The Philippines

Everything is better in the Philippines — this is literally their motto and I believe it. The pineapple, the mango, the weather, all of it was so incredible. I spent this January in Malaybalay on the southern most island of Mindanao with Liz’s team. Liz is one of my favorite humans. Our friendship began on Twitter over Chacos before training camp in 2012 and we’ve never looked back. She challenges me in tough ways and inspires me to be real. Even to this day, she’s one of my dearest and best friends.

Back to Mindanao…

We slept in bunk rooms in a concrete building on land close to a KIM Ministries orphanage, spending most of our time hanging out with high school kids in town or playing (or attempting to play) soccer and basketball. We also went on a few home visits in nearby villages. Our frequent trips into town were made on the backs (and once on top) of jeepneys, old military jeeps from WWII converted into public transportation with loud colors and tons of cultural nuances. We found quaint coffee shops and discount movies (specifically the last Twilight movie bootlegged from America, which we watched on a laptop in our bunk room). Meredith bought a multicolored backpack that marked the rest of our Race. We separated tortillas and ate enough fresh pineapple to make all of our mouths raw.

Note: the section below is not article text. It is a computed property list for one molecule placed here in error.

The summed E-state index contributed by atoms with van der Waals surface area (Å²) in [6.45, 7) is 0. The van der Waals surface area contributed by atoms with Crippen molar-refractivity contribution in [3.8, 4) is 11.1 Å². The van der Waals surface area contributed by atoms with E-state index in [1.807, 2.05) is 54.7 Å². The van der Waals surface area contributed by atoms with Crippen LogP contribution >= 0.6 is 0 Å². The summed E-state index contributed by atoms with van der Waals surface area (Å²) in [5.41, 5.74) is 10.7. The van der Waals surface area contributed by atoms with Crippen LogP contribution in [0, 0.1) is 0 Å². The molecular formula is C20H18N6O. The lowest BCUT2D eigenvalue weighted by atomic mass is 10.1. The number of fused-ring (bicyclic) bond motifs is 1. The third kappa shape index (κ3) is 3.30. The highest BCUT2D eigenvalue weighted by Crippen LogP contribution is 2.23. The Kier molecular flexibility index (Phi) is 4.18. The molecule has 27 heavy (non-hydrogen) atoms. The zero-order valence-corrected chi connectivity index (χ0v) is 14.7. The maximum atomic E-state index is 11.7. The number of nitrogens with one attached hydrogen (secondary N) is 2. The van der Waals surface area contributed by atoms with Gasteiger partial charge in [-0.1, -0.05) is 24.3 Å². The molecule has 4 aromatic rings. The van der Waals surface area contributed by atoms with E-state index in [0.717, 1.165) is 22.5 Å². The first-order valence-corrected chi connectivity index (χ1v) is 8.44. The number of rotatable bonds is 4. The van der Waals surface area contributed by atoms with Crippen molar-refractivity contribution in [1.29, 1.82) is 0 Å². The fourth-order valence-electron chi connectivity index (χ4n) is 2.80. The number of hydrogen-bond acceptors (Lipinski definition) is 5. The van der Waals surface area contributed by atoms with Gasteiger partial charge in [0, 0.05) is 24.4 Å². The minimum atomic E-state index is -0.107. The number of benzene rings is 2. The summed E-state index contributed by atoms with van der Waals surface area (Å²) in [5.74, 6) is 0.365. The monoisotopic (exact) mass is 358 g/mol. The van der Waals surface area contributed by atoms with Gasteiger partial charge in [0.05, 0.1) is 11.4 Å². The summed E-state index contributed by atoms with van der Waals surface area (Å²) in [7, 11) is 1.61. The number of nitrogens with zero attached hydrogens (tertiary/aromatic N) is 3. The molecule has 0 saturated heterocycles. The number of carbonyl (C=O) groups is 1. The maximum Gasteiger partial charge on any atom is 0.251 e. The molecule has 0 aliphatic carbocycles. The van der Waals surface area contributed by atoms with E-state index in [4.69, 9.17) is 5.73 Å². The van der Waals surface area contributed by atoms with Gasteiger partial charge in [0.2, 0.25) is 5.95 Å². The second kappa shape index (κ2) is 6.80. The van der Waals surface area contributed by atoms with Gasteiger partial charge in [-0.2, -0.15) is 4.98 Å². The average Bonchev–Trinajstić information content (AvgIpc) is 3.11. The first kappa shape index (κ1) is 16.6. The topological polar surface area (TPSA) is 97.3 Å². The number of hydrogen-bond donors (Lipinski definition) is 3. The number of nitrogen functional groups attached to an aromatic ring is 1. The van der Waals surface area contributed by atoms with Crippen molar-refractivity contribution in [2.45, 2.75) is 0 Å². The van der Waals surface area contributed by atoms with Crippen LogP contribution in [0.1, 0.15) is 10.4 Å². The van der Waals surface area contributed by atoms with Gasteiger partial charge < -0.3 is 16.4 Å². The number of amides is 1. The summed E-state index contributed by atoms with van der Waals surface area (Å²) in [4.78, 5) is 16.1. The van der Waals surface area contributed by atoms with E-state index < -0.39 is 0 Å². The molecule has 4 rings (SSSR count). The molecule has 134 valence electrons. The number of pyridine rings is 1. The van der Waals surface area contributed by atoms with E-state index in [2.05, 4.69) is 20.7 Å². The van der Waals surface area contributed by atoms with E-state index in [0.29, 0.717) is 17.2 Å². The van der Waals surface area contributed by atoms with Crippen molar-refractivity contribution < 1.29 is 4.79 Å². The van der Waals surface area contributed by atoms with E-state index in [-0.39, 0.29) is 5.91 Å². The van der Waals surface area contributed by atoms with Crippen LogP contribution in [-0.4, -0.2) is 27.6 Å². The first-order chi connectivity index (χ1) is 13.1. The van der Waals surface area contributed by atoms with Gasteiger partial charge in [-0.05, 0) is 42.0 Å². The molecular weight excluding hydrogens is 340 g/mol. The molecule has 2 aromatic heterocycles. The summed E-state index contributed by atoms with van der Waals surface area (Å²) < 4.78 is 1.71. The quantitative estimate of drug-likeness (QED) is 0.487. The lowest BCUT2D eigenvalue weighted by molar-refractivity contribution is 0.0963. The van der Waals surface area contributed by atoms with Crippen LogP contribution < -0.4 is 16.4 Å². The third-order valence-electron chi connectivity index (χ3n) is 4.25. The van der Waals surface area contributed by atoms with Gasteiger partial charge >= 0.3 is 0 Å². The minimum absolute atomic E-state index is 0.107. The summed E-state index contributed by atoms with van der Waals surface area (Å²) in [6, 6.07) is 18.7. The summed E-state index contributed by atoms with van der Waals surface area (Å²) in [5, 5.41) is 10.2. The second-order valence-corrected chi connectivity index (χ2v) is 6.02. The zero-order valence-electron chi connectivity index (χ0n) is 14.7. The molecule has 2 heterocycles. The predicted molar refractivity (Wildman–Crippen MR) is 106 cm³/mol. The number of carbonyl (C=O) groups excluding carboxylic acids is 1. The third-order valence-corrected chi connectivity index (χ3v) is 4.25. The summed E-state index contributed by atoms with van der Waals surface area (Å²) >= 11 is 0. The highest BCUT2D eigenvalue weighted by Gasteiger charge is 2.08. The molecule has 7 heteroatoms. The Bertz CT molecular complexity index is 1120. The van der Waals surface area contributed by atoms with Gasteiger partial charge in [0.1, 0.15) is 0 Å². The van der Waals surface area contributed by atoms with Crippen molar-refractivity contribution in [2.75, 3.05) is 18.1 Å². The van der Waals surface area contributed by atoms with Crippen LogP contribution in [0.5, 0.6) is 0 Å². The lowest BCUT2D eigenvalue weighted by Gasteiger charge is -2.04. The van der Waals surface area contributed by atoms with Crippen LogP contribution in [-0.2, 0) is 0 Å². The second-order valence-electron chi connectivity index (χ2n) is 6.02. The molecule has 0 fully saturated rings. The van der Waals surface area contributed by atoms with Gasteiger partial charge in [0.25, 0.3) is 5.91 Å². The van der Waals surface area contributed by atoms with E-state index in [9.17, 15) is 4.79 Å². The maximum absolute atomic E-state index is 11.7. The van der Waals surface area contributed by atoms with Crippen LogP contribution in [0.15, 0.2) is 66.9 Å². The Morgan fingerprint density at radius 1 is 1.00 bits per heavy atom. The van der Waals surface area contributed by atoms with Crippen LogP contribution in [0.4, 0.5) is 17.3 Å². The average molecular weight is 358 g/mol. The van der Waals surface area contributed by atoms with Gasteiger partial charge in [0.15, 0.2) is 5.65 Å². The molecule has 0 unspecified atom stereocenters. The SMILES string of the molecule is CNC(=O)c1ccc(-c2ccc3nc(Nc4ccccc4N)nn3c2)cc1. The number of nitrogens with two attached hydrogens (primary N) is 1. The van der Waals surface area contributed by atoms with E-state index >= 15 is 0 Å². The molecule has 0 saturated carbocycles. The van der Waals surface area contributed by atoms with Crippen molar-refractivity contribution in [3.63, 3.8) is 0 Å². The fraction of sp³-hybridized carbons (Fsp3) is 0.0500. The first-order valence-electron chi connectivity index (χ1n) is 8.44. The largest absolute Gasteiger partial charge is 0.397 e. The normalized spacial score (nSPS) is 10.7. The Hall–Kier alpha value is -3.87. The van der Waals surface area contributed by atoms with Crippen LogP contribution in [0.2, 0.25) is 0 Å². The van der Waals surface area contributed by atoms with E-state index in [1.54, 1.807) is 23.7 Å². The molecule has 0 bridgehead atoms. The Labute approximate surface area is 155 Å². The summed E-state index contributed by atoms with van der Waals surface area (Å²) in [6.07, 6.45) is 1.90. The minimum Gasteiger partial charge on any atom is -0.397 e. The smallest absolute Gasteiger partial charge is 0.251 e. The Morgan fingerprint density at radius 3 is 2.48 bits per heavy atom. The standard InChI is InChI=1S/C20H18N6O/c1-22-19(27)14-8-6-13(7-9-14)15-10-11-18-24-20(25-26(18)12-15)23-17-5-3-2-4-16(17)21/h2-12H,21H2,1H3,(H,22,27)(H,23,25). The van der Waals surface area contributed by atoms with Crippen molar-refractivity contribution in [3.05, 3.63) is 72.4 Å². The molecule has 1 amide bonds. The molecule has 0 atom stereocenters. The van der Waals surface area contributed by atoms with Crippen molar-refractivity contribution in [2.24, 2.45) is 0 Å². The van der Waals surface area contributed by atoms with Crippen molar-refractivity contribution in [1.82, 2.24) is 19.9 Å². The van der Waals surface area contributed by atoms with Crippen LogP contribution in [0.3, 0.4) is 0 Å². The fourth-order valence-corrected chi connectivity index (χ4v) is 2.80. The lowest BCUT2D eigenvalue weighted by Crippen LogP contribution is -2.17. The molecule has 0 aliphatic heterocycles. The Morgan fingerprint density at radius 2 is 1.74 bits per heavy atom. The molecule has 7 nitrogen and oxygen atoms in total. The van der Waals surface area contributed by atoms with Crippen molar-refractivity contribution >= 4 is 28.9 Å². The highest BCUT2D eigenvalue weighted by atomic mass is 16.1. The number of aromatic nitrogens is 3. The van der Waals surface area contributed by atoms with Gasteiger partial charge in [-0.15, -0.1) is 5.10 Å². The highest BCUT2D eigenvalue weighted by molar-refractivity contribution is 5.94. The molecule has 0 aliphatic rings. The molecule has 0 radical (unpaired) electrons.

For adventures, we went caving (or spelunking) once, led by a 12 year old young man in flip-flops. To exit the cave, each of us had to hold our breath and duck under water through a small hole into a puddle on the other side. It was a once-in-a-lifetime experience, for sure. Toward the end of the month we went into Cagayan de Oro where most of our team went snorkeling off the coast where there’s a bit of a reef, I believe. I did not go snorkeling because I received word after arriving that my grandfather had passed away. I spent the majority of the day skyping with family. After the rest of the team returned we had a wonderful dinner and half of us got tattoos.

That’s right, tattoos. In the Philippines. If you’re a WR alum, you know this is par for the course. I got a tree on my wrist with the words “beloved” in the roots for a whopping $17. I’ll link you to the story here.

I loved living in our little bunk room with our bucket showers. Granted, I’d not like to go back to bucket showers..ever. We had so many great minds in one space. We laughed, Abby killed all the bugs, Ang made us all laugh. We wrote scripture on the walls toward the end of the month in chalk. Madison sent me Beth Moore’s talk from Passion that year – The Table & the Cup – which I remember listening to just as everyone had gone to bed. I continue to listen to it at least once a year. Beth talks through the significance of the four cups of wine taken during Passover — a game changer and such an incredible glimpse into the final Passover Christ took, but also the very conception of the Passover in the Old Testament.

Toward the end of the month, Liz had this wonderful idea to downsize our things. By this time, month five, we were well aware that we’d begun our journey with way too much STUFF. So, we held a bit of a yardsale (really we just gave things away in a pile) on the main street in Malaybalay. It was actually one of the most memorable moments of the month besides the fresh pineapple, of course.

We listened to Taylor Swift’s album, 21, which had just released, ALL MONTH LONG. We don’t regret it one bit. The boys also ate balut, which is gross. I’ll let you look it up.

Check out a fun video Angela made of our month here.